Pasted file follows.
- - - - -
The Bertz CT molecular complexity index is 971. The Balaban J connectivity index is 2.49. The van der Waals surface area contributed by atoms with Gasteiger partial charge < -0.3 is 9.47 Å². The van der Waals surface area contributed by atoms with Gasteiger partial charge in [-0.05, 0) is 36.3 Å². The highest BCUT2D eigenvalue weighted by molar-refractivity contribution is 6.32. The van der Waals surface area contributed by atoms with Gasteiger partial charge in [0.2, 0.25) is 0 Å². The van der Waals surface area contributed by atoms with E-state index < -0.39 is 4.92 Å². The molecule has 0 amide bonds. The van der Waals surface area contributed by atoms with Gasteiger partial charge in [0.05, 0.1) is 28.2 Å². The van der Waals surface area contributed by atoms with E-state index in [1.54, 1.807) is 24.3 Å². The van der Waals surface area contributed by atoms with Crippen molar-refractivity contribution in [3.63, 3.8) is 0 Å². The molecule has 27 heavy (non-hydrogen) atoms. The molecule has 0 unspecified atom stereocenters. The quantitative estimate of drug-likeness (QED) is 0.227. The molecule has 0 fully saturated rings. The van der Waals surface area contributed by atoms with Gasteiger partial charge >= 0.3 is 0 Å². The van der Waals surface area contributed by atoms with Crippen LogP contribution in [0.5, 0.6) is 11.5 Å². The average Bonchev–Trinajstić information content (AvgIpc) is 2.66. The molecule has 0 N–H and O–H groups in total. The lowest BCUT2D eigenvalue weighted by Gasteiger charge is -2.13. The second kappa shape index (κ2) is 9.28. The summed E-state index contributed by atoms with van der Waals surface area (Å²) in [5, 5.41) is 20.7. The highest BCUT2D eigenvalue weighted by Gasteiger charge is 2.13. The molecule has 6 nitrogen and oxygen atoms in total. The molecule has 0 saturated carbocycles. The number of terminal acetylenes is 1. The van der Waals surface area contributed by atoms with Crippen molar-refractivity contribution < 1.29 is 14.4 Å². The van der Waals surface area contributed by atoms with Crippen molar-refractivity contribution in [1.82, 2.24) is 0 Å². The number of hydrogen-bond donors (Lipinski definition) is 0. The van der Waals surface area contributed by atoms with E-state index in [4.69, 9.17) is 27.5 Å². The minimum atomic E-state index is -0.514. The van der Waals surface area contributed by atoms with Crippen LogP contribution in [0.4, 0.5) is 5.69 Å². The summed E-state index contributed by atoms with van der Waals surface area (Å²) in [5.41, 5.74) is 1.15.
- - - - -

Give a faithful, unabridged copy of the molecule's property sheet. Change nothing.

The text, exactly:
The Bertz CT molecular complexity index is 971. The Balaban J connectivity index is 2.49. The van der Waals surface area contributed by atoms with Gasteiger partial charge < -0.3 is 9.47 Å². The van der Waals surface area contributed by atoms with Gasteiger partial charge in [-0.05, 0) is 36.3 Å². The highest BCUT2D eigenvalue weighted by molar-refractivity contribution is 6.32. The van der Waals surface area contributed by atoms with Gasteiger partial charge in [0.2, 0.25) is 0 Å². The van der Waals surface area contributed by atoms with E-state index < -0.39 is 4.92 Å². The molecule has 0 amide bonds. The van der Waals surface area contributed by atoms with Gasteiger partial charge in [0.05, 0.1) is 28.2 Å². The van der Waals surface area contributed by atoms with E-state index in [1.54, 1.807) is 24.3 Å². The van der Waals surface area contributed by atoms with Crippen molar-refractivity contribution in [3.63, 3.8) is 0 Å². The molecule has 27 heavy (non-hydrogen) atoms. The molecule has 0 unspecified atom stereocenters. The quantitative estimate of drug-likeness (QED) is 0.227. The molecule has 0 fully saturated rings. The van der Waals surface area contributed by atoms with Gasteiger partial charge >= 0.3 is 0 Å². The van der Waals surface area contributed by atoms with Crippen LogP contribution in [0.5, 0.6) is 11.5 Å². The average Bonchev–Trinajstić information content (AvgIpc) is 2.66. The molecule has 0 N–H and O–H groups in total. The lowest BCUT2D eigenvalue weighted by Gasteiger charge is -2.13. The second kappa shape index (κ2) is 9.28. The summed E-state index contributed by atoms with van der Waals surface area (Å²) in [5, 5.41) is 20.7. The highest BCUT2D eigenvalue weighted by Gasteiger charge is 2.13. The molecule has 6 nitrogen and oxygen atoms in total. The molecule has 0 saturated carbocycles. The number of terminal acetylenes is 1. The van der Waals surface area contributed by atoms with Crippen molar-refractivity contribution < 1.29 is 14.4 Å². The van der Waals surface area contributed by atoms with Crippen molar-refractivity contribution in [1.82, 2.24) is 0 Å². The number of hydrogen-bond donors (Lipinski definition) is 0. The van der Waals surface area contributed by atoms with E-state index in [4.69, 9.17) is 27.5 Å². The minimum atomic E-state index is -0.514. The van der Waals surface area contributed by atoms with Crippen LogP contribution in [0.4, 0.5) is 5.69 Å². The summed E-state index contributed by atoms with van der Waals surface area (Å²) in [5.41, 5.74) is 1.15.